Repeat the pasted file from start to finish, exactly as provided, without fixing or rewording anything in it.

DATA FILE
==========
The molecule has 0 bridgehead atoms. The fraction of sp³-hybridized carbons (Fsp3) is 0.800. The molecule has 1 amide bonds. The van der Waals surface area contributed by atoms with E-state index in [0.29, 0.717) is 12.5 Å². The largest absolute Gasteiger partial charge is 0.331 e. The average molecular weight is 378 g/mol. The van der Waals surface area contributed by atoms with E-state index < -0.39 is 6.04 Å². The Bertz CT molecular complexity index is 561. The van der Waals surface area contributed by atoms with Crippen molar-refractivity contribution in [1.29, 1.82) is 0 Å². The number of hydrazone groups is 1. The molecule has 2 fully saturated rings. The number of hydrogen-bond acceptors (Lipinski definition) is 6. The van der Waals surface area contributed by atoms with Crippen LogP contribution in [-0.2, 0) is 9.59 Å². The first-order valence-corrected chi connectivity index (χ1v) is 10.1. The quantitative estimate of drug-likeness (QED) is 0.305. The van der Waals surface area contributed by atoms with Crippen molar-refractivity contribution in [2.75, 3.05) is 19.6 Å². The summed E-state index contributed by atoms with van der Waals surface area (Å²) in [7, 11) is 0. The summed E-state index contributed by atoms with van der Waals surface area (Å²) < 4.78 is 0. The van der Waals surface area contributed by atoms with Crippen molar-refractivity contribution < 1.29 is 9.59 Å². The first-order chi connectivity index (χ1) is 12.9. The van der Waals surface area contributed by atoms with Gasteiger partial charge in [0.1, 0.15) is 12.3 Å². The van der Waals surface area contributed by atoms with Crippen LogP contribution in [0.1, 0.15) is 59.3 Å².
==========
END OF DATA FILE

The molecule has 0 bridgehead atoms. The fraction of sp³-hybridized carbons (Fsp3) is 0.800. The molecule has 1 amide bonds. The van der Waals surface area contributed by atoms with E-state index in [0.29, 0.717) is 12.5 Å². The largest absolute Gasteiger partial charge is 0.331 e. The average molecular weight is 378 g/mol. The van der Waals surface area contributed by atoms with E-state index < -0.39 is 6.04 Å². The Bertz CT molecular complexity index is 561. The van der Waals surface area contributed by atoms with Crippen molar-refractivity contribution in [1.29, 1.82) is 0 Å². The number of hydrazone groups is 1. The molecule has 2 fully saturated rings. The number of hydrogen-bond acceptors (Lipinski definition) is 6. The van der Waals surface area contributed by atoms with Crippen LogP contribution in [-0.2, 0) is 9.59 Å². The first-order valence-corrected chi connectivity index (χ1v) is 10.1. The quantitative estimate of drug-likeness (QED) is 0.305. The van der Waals surface area contributed by atoms with Crippen molar-refractivity contribution in [2.75, 3.05) is 19.6 Å². The summed E-state index contributed by atoms with van der Waals surface area (Å²) in [7, 11) is 0. The summed E-state index contributed by atoms with van der Waals surface area (Å²) < 4.78 is 0. The van der Waals surface area contributed by atoms with Crippen molar-refractivity contribution < 1.29 is 9.59 Å². The first-order chi connectivity index (χ1) is 12.9. The van der Waals surface area contributed by atoms with Gasteiger partial charge in [0.1, 0.15) is 12.3 Å². The van der Waals surface area contributed by atoms with Crippen LogP contribution in [0.1, 0.15) is 59.3 Å².